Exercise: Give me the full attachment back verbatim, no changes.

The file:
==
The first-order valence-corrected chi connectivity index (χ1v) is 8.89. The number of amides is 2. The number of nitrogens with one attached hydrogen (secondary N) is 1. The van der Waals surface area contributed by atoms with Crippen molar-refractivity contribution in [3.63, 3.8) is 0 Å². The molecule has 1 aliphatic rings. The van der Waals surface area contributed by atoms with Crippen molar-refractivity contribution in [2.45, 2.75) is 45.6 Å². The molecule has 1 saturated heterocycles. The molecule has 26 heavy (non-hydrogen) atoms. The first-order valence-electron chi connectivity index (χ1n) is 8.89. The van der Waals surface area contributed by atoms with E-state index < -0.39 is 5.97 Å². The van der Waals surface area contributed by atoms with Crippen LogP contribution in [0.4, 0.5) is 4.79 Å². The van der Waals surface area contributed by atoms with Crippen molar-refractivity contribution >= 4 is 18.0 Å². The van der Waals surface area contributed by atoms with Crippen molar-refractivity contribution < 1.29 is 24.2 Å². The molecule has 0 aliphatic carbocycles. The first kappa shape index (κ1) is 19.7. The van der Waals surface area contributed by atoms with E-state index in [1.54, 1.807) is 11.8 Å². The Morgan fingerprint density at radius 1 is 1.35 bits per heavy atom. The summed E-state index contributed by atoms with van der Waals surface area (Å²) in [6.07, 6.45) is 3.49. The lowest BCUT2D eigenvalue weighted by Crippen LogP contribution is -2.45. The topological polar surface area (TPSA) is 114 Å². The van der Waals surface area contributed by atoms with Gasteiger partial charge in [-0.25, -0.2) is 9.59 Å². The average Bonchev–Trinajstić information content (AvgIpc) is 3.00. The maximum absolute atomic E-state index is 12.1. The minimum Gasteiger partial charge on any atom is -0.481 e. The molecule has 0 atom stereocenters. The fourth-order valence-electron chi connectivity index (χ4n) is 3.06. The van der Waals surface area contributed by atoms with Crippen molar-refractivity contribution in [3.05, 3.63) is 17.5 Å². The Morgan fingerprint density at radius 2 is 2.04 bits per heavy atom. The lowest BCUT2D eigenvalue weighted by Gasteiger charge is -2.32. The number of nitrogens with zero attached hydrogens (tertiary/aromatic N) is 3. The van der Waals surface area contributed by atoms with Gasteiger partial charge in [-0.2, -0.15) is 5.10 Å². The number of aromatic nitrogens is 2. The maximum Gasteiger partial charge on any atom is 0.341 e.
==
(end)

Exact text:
The first-order valence-corrected chi connectivity index (χ1v) is 8.89. The number of amides is 2. The number of nitrogens with one attached hydrogen (secondary N) is 1. The van der Waals surface area contributed by atoms with Crippen molar-refractivity contribution in [3.63, 3.8) is 0 Å². The molecule has 1 aliphatic rings. The van der Waals surface area contributed by atoms with Crippen molar-refractivity contribution in [2.45, 2.75) is 45.6 Å². The molecule has 1 saturated heterocycles. The molecule has 26 heavy (non-hydrogen) atoms. The first-order valence-electron chi connectivity index (χ1n) is 8.89. The van der Waals surface area contributed by atoms with E-state index < -0.39 is 5.97 Å². The van der Waals surface area contributed by atoms with Crippen LogP contribution in [0.4, 0.5) is 4.79 Å². The van der Waals surface area contributed by atoms with Crippen molar-refractivity contribution >= 4 is 18.0 Å². The van der Waals surface area contributed by atoms with Crippen molar-refractivity contribution < 1.29 is 24.2 Å². The molecule has 0 aliphatic carbocycles. The first kappa shape index (κ1) is 19.7. The van der Waals surface area contributed by atoms with E-state index in [1.54, 1.807) is 11.8 Å². The Morgan fingerprint density at radius 1 is 1.35 bits per heavy atom. The summed E-state index contributed by atoms with van der Waals surface area (Å²) in [6.07, 6.45) is 3.49. The lowest BCUT2D eigenvalue weighted by Crippen LogP contribution is -2.45. The topological polar surface area (TPSA) is 114 Å². The van der Waals surface area contributed by atoms with Gasteiger partial charge in [-0.25, -0.2) is 9.59 Å². The average Bonchev–Trinajstić information content (AvgIpc) is 3.00. The maximum absolute atomic E-state index is 12.1. The minimum Gasteiger partial charge on any atom is -0.481 e. The molecule has 0 atom stereocenters. The fourth-order valence-electron chi connectivity index (χ4n) is 3.06. The van der Waals surface area contributed by atoms with Crippen molar-refractivity contribution in [3.05, 3.63) is 17.5 Å². The Morgan fingerprint density at radius 2 is 2.04 bits per heavy atom. The lowest BCUT2D eigenvalue weighted by Gasteiger charge is -2.32. The number of nitrogens with zero attached hydrogens (tertiary/aromatic N) is 3. The van der Waals surface area contributed by atoms with Gasteiger partial charge in [-0.2, -0.15) is 5.10 Å². The number of aromatic nitrogens is 2. The maximum Gasteiger partial charge on any atom is 0.341 e.